Kathe Tanner wrote a great article about our great-grandson, Phoenix Wilkinson, who was born with a severe compromised immune deficiency syndrome (SCID), commonly called “bubble boy syndrome.”
The name originated in the ’70s when a boy, David Vetter, was forced to live 12 years in a plastic bubble.
Following the article, we received a call from Katie Chasteen, manager of the Westside Beauty Supply at 2307 Theater Drive (by Target), Paso Robles. Katie read the article and felt a strong desire to do something for our great-grandson, Phoenix.
Never miss a local story.
Chasteen decided to hold a fundraiser, and on Jan. 10, after bringing many businesses on board, raised more than $3,000 for Phoenix and made a raffle winner happy with $1,500, who very generously donated back a third of it.
We are very humbled at the generosity of Chasteen and her employers, who before this we had never met. It is amazing what one caring soul can accomplish, and we would like to thank Tanner and Chasteen, as well as each one who participated in the fundraiser. Donations are being accepted at any Heritage Oaks Bank “For the Benefit of Phoenix Wilkinson.”
Don and Mary Anderson
Hardly a triumph
I’d like to respond to recent letters to The Cambrian about Golden Rice.
Golden Rice (GR) includes a gene to produce beta-carotene, inserted through genetic engineering.
GR is intended to boost Vitamin A intake for the poor in countries such as the Philippines, where the primary food source is rice.
Work to produce GR began in Europe in 1989, supported in part by the Rockefeller Foundation. More recently, work was transferred to the International Rice Research Institute (IRRI) in the Philippines.
In March 2014, IRRI announced additional work must be done to produce a GR for government approval. Meaning: Proponents of GR have spent 25 years and millions of dollars with no GR in use and no diets improved by it.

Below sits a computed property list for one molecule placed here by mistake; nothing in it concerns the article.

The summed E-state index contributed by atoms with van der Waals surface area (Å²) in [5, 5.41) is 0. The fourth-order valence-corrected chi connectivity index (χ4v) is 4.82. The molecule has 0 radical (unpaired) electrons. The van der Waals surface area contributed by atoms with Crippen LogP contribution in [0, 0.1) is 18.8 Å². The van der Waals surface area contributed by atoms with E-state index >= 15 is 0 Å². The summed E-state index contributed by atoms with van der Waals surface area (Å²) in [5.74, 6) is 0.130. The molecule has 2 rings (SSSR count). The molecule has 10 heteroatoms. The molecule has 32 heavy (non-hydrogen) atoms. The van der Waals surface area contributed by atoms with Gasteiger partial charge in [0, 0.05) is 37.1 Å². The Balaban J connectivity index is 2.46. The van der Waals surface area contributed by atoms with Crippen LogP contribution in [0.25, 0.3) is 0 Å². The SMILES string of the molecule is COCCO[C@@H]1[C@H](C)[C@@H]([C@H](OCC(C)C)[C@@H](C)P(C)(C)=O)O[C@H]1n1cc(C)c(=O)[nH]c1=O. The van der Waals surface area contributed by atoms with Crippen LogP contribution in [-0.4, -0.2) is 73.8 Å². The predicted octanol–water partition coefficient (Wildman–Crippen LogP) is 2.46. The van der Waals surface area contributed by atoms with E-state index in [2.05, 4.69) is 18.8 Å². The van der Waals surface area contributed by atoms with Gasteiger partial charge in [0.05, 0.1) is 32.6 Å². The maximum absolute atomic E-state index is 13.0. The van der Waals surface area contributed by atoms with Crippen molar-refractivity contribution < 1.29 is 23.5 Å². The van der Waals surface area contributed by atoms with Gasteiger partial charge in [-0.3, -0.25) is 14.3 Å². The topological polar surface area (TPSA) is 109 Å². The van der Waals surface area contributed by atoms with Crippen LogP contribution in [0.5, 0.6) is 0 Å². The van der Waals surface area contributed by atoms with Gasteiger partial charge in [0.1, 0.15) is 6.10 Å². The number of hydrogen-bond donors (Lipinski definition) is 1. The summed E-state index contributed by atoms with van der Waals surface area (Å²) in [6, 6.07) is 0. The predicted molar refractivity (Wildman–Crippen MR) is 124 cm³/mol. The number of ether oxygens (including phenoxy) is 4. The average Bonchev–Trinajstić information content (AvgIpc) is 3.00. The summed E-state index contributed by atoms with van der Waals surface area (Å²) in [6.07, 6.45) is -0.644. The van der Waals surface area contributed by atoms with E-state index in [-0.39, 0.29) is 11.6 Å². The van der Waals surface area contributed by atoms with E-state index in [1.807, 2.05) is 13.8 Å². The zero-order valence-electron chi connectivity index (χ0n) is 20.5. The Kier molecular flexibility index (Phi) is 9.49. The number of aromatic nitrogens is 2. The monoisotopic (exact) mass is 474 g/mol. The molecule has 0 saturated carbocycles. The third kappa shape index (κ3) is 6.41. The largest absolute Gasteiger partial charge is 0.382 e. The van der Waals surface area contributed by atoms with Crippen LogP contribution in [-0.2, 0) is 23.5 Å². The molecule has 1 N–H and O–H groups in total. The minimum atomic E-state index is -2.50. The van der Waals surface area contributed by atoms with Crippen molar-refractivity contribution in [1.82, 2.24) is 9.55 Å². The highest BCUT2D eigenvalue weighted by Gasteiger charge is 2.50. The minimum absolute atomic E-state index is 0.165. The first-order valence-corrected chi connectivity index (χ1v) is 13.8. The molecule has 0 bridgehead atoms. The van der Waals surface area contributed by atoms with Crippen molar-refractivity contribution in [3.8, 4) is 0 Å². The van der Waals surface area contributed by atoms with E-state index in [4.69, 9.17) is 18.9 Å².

This is hardly a triumph of genetic engineering.
Consider this: Had some of the dollars spent on the development of GR been spent instead providing beta-carotene-rich fruits and vegetables, at least some people would have been helped. And, if GR is ever put into production, it will do little to fight poverty — the root cause of Vitamin A deficiency GR is intended to alleviate.
For more information, please read Golden Rice Myths by Dr. Michael Hansen (http://perma culturenews.org/2014/03 /27/golden-rice-myths).
Why cut down trees?
The state is in a severe drought that has impacted the entire county. Not all areas have been impacted evenly.
No one can predict when or if the drought will cease. Yet the powers that be allow building to continue with the ridiculous solution to offset water use by cutting down trees.
Some have presumptuously expressed the idea that the water problem is not as bad as they have been led to believe, and also areas least impacted by the drought should be allowed to continue to build. They are gambling the drought will reverse itself before the water availability here is in dire crisis. What has happened to old-fashioned common sense?
Since this is the first time such a situation has existed, it might be prudent to wait and see what happens before any further building is allowed. Because water is a limited resource and a basic need, the supervisors need to implement an immediate building moratorium.
Any other action puts the county in a precarious position.
This should not be.
Tour of Cambria
Cambria is a wonderful place to live, with many fine restaurants, a Walking Bunch, bird watchers and lawn bowling.
There is dancing every Sunday at the Las Cambritas Restaurant at 1 p.m. And for your early cup of coffee there is the Village Bean.
In San Simeon, there is the San Simeon Bar and Grill and the renowned Hearst Castle, which has world famous painting and where, once a year, people get dressed up in period costumes.
Cambria also has a very active Lions Club, which features some fine speakers at meetings that occur Tuesday nights at 8 p.m.
Coast Union High has a sports program that has every sport you may want to watch.
Tin City, located near our hardware store, has every tool you might need.
And right in back of those businesses are places to get your car lubricated, and body work is available, too.
The walk on the East West Ranch, which I do seven days a week and where I see 40 or so Cambrians a day, is great fun, and you get some exercise too.
And in the back of the Cambrian newspaper, there are many people who paint and do repairs on your homes.